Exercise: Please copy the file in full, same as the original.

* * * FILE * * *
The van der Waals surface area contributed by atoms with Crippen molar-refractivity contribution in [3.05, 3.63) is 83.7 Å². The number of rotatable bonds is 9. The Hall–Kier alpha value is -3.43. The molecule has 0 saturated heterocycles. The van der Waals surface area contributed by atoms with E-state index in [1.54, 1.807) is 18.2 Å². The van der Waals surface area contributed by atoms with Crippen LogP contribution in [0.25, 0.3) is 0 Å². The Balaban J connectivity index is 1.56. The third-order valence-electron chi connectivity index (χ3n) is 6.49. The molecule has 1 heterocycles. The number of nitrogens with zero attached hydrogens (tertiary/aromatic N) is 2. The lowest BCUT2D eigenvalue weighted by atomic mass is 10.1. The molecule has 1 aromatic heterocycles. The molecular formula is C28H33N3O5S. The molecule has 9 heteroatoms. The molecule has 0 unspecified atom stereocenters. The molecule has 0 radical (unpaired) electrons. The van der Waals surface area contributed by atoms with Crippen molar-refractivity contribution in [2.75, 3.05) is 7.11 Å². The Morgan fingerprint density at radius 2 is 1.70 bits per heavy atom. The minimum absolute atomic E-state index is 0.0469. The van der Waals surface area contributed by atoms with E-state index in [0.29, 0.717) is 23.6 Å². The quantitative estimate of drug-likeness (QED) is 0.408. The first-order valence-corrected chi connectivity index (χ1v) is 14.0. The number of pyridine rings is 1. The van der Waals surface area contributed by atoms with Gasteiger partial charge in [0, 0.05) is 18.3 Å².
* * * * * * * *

The van der Waals surface area contributed by atoms with Crippen molar-refractivity contribution in [3.05, 3.63) is 83.7 Å². The number of rotatable bonds is 9. The Hall–Kier alpha value is -3.43. The molecule has 0 saturated heterocycles. The van der Waals surface area contributed by atoms with E-state index in [1.54, 1.807) is 18.2 Å². The van der Waals surface area contributed by atoms with Crippen LogP contribution in [0.25, 0.3) is 0 Å². The Balaban J connectivity index is 1.56. The third-order valence-electron chi connectivity index (χ3n) is 6.49. The molecule has 1 heterocycles. The number of nitrogens with zero attached hydrogens (tertiary/aromatic N) is 2. The lowest BCUT2D eigenvalue weighted by atomic mass is 10.1. The molecule has 1 aromatic heterocycles. The molecular formula is C28H33N3O5S. The molecule has 9 heteroatoms. The molecule has 0 unspecified atom stereocenters. The molecule has 0 radical (unpaired) electrons. The van der Waals surface area contributed by atoms with Crippen molar-refractivity contribution in [2.75, 3.05) is 7.11 Å². The Morgan fingerprint density at radius 2 is 1.70 bits per heavy atom. The minimum absolute atomic E-state index is 0.0469. The van der Waals surface area contributed by atoms with E-state index in [0.29, 0.717) is 23.6 Å². The quantitative estimate of drug-likeness (QED) is 0.408. The first-order valence-corrected chi connectivity index (χ1v) is 14.0. The number of pyridine rings is 1. The van der Waals surface area contributed by atoms with Gasteiger partial charge in [0, 0.05) is 18.3 Å².